Blog / Shunning Shared Administrator Accounts
One of the most effective ways to compromise anything is to misuse the authority of those in charge. This applies to politics, business, computers, or anywhere with an hierarchy or authority structure of any kind. Any secure environment should have some kind of authentication, double-checks, or other additional measures to prevent both accidental and intentional misuse of authority.
When it comes to computers and information technology, the permissions associated with your user account determine what features of your computer or applications you can access. Unfortunately, too many people and businesses fall into the habit of sharing high-level accounts and permissions. That’s why today we’re going to look at two different but important questions. Why should shared accounts be avoided and why is the use of administrator accounts frowned on so much?
We’ll tackle the question with the shorter answer first: Why should shared accounts be avoided?
There are two main reasons for shunning shared accounts, first and foremost being the audit trail.
Having an appropriate level of logging enabled to follow users’ activity is an essential part of securing your computers and applications against misuse. If high-level features permissions are linked to the activity of a specific user account and that account is shared by multiple people then there’s no way to determine who did what. Everyone who has access to the credentials for that account now has plausible deniability, so without an eye witness to the misuse event, your investigation has come to an end before it even started..
The second reason is for manageability.
What happens when an employee leaves or is terminated? All of a departing employee’s user accounts should be removed or disabled so they no longer have access to corporate resources, but you can’t do that with a shared account because now you’ve cut multiple other employees off from it. Even if you just change the password you need to communicate it to multiple people, which complicates the situation. Always remember the K.I.S.S. principal (Keep It Simple, Stupid)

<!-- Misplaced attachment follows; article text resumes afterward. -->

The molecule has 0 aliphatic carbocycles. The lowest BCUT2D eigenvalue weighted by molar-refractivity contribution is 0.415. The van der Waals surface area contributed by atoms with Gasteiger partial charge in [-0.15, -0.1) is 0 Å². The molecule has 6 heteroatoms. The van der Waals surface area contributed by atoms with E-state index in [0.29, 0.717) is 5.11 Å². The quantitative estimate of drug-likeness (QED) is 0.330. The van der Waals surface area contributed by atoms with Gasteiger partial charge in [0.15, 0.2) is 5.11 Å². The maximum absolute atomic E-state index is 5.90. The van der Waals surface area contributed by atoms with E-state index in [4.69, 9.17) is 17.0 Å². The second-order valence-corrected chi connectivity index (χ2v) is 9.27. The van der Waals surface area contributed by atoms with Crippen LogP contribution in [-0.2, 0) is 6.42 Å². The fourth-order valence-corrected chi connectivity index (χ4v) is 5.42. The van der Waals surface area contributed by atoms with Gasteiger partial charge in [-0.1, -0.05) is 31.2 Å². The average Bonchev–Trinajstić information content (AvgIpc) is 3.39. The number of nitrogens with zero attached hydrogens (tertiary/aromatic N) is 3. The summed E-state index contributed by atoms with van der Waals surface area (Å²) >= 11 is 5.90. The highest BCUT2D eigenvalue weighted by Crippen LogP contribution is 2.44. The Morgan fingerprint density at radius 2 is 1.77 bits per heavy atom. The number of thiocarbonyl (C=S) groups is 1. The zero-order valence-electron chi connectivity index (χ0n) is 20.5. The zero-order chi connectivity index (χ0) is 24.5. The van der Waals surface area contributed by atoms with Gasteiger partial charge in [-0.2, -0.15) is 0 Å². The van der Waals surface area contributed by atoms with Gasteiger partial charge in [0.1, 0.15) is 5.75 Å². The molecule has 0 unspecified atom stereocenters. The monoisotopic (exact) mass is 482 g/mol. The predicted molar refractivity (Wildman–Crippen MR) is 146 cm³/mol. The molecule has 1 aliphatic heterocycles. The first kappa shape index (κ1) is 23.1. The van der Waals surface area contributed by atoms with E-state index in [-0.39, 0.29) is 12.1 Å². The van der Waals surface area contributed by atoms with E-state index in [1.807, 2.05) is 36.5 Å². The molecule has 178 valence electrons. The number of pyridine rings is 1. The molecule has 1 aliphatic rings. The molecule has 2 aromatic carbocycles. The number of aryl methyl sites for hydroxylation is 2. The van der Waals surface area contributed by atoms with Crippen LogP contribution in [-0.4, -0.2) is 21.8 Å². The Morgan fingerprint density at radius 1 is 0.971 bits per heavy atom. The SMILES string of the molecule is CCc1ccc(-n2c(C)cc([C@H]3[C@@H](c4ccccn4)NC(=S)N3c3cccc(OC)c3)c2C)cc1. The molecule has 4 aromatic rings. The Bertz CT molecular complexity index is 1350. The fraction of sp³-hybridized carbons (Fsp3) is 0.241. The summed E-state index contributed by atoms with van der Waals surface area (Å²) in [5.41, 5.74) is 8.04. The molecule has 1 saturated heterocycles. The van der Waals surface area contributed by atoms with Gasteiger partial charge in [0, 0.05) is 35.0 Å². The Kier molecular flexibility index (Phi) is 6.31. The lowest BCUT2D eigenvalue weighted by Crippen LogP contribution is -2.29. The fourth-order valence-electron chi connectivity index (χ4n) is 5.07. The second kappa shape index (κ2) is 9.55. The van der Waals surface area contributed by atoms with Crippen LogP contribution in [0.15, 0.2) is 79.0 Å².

Now don’t get me wrong— a shared account can be a solution in some rare situations. However, most of the time this is not the case. Understanding the limitations of auditing and managing means shared accounts should be used sparingly and have access levels that are heavily restricted when they are used. If a user expects to be able to do anything beyond simple web surfing then they should expect to log themselves in.
Now for the bigger question: Why is making use of an Administrator account such a big deal?
Simply put, it’s because an Administrator level account can do anything. The fact is most of actions you wind up taking on a computer don’t actually require administrator level access. The only time someone should login as an Admin is when they legitimately require that level of access.
As with most things, managing administrative access is a question of addressing worst case scenario possibilities. What could happen if someone misuses Administrator level access, or simply makes a mistake? It depends on the computer, application, or website, but for one, all your information could get destroyed. It doesn’t matter if we’re talking about Windows users or access to some other system, an Administrator has full access and can alter settings, erase or copy information, and worse. We don’t want to preach fear, but you need to treat administrative rights with a certain degree of healthy paranoia when enabling access.
Every organization should make sure they are asking the appropriate questions when it comes to access and logins for their employees.
- Is Administrator access limited to those that NEED it to do their job?
This includes administrator access to all devices and resources (not just windows logins).
- Are you monitoring administrator access?
- Is there a proper/useful audit trail?
- Is there a proper record of user accounts?
- Is there a procedure for offboarding an employee that ensures all access is promptly removed?
- What are your regulatory requirements for log storage?
Logs start to take up space quickly so storage costs can become a consideration.
These are not simple yes/no questions. In order to give an accurate and truthful answer to any of them you need accurate records of your various systems and users. It’s not as simple as disabling an active directory user (especially if they the person is part of your IT department). You need to be aware of everywhere that has a user login, which means firewalls, switches, VPNs, cloud accounts, databases, cameras, printers, NAS devices, and anything else with a login portal. You can’t remove an employee’s access properly unless you know everything they have access to.
As ever, Shakespeare has something I feel applies to this. Specifically from Henry IV, Part II, Act 3, scene 1: “Uneasy lies the head that wears a crown.”
If you have any questions about account permissions, please reach out to your TRINUS Account Manager for some stress-free IT.
Courtesy of Your Friendly Neighbourhood Cyber-Man.